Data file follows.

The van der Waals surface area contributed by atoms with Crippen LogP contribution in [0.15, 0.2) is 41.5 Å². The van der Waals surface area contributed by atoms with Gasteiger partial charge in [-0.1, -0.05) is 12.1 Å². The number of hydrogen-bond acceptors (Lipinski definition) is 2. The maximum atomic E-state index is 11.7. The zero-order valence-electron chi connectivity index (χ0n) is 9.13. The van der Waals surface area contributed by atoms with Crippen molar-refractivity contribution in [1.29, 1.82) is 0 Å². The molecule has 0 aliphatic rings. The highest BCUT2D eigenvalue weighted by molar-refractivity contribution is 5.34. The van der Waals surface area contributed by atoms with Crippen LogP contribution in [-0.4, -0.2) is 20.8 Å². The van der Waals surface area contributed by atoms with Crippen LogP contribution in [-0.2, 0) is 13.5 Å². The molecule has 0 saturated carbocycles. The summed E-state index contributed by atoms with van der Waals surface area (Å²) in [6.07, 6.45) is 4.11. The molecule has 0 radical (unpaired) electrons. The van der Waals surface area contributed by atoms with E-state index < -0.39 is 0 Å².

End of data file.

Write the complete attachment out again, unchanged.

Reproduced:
The van der Waals surface area contributed by atoms with Crippen LogP contribution in [0.15, 0.2) is 41.5 Å². The van der Waals surface area contributed by atoms with Gasteiger partial charge in [-0.1, -0.05) is 12.1 Å². The number of hydrogen-bond acceptors (Lipinski definition) is 2. The maximum atomic E-state index is 11.7. The zero-order valence-electron chi connectivity index (χ0n) is 9.13. The van der Waals surface area contributed by atoms with Crippen molar-refractivity contribution in [1.29, 1.82) is 0 Å². The molecule has 0 aliphatic rings. The highest BCUT2D eigenvalue weighted by molar-refractivity contribution is 5.34. The van der Waals surface area contributed by atoms with Crippen LogP contribution in [-0.4, -0.2) is 20.8 Å². The van der Waals surface area contributed by atoms with Crippen LogP contribution in [-0.2, 0) is 13.5 Å². The molecule has 0 saturated carbocycles. The summed E-state index contributed by atoms with van der Waals surface area (Å²) in [6.07, 6.45) is 4.11. The molecule has 0 radical (unpaired) electrons. The van der Waals surface area contributed by atoms with E-state index < -0.39 is 0 Å².